I think we were lucky in timing, but we also worked hard to orient what we were building to what people wanted” — or maybe what they didn’t yet know they wanted because they didn’t realize it was possible. 

It’s a lesson that Kobran and Erb learned at Y Combinator, the Silicon Valley–based startup accelerator: make something that people want. Erb and Kobran participated in Y Combinator, whose other participants include Airbnb, DoorDash, Dropbox, Twitch, and Reddit, just months after graduating from Michigan.

“It sounds dumb because it’s simplistic,” Erb says. “But it’s deceptively complicated to make something that someone really, actually cares about.” 

Based on Paperspace’s success, though, Erb and Kobran did just that.

“One of the main things we learned at Y Combinator was how to take customers’ needs and wants and synthesize that information into an actual product roadmap. Then how does that product actually get built? Dillon and I spend a lot of time whiteboarding, still using a lot of the same creative design tools we used at Michigan,” says Kobran, who oversees Paperspace’s business operations as COO while Erb is the company’s primary external face as CEO.

New York–based Paperspace’s community of more than 400,000 users range from individuals to startups to universities. “We were fortunate in that this thing that we were building ended up exploding in the world, and a lot more people were using GPUs,” Erb says. 

Their clients also are universities across the world — including Taubman College, which is using Paperspace machines and software to bridge the gap for students who don’t have onsite access to the college’s technology during the pandemic.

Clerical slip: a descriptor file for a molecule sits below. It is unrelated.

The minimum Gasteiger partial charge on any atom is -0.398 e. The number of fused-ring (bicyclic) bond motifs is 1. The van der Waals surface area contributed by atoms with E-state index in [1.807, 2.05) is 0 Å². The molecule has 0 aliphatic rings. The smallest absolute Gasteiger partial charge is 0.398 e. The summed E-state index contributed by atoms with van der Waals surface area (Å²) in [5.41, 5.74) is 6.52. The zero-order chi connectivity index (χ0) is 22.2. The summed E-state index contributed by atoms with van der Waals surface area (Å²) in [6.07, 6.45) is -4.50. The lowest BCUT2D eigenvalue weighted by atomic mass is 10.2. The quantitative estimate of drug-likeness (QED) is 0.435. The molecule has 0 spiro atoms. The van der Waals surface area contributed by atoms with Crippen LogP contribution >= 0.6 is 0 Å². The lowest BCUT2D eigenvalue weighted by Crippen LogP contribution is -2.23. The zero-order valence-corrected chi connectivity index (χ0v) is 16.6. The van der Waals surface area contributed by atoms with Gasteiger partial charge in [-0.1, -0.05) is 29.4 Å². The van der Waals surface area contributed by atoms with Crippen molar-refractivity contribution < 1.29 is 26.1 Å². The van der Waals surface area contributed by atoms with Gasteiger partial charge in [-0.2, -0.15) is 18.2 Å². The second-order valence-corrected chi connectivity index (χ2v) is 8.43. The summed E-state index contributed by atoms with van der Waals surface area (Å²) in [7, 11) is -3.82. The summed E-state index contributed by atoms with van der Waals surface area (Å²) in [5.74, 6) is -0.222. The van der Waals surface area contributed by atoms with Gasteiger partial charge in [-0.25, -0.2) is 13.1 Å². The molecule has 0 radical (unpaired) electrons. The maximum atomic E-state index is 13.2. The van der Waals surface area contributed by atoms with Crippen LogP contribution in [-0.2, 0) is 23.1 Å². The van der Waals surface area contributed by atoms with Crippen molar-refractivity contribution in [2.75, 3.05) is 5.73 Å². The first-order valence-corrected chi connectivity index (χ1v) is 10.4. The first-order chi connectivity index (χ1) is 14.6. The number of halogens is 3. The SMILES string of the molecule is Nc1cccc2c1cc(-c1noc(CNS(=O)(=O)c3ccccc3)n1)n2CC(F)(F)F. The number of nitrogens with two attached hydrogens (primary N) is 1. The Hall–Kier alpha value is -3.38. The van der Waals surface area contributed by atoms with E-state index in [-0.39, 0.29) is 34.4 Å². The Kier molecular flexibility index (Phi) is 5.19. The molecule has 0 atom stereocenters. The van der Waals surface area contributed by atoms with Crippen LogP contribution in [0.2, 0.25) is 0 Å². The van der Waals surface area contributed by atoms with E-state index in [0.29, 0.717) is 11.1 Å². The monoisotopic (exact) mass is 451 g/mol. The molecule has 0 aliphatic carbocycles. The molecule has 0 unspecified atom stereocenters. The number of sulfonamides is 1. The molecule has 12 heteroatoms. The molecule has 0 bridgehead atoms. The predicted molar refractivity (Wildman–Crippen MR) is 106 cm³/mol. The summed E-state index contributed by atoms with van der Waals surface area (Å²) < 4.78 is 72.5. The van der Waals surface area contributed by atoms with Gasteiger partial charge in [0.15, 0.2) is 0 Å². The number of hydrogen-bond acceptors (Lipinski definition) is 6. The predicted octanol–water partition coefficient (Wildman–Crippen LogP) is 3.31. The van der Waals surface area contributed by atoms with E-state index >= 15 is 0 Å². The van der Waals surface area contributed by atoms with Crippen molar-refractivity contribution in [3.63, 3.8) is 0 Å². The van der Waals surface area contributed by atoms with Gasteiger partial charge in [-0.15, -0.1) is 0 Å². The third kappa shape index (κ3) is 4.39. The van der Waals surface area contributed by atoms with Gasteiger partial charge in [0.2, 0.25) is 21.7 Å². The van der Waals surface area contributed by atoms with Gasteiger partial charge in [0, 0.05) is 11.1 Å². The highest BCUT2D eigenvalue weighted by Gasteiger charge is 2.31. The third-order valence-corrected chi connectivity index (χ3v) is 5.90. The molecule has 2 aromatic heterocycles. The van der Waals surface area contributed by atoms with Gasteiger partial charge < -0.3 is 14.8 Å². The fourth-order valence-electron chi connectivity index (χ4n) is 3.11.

It’s been a tough year for most businesses, and Erb and Kobran have navigated challenges with Paperspace, too. At the same time, “the pandemic has accelerated the shift to remote work and distributed teams, which is right in our wheelhouse,” says Kobran. “Although we of course wish it hadn’t happened in such an unfortunate way.”

Kobran, who studied environmental design as an undergrad, and Erb, who studied philosophy, have always had a strong interest in technology. “Michigan provided an amazing opportunity to work at the intersection of technology and design, so that’s how we both ended up there,” Kobran says.

They got to know each other through studios and by working on adjacent projects in Taubman College’s Liberty Research Annex, and they realized they had a shared interest in the fusion of technology and design. They engaged in spirited debates as to which of them was the nerdiest. And now they’ve channeled that competitive fire outward as they’ve grown their business.

“The best way to find a co-founder is to stay up all night in an architecture studio and work with someone to achieve the impossible with zero time,” says Erb. “Launching our company was scary, but once we realized that we could work harder and smarter than anyone else, because we had just spent infinite hours in school designing projects and then pitching them, we became fearless.”

Amy Spooner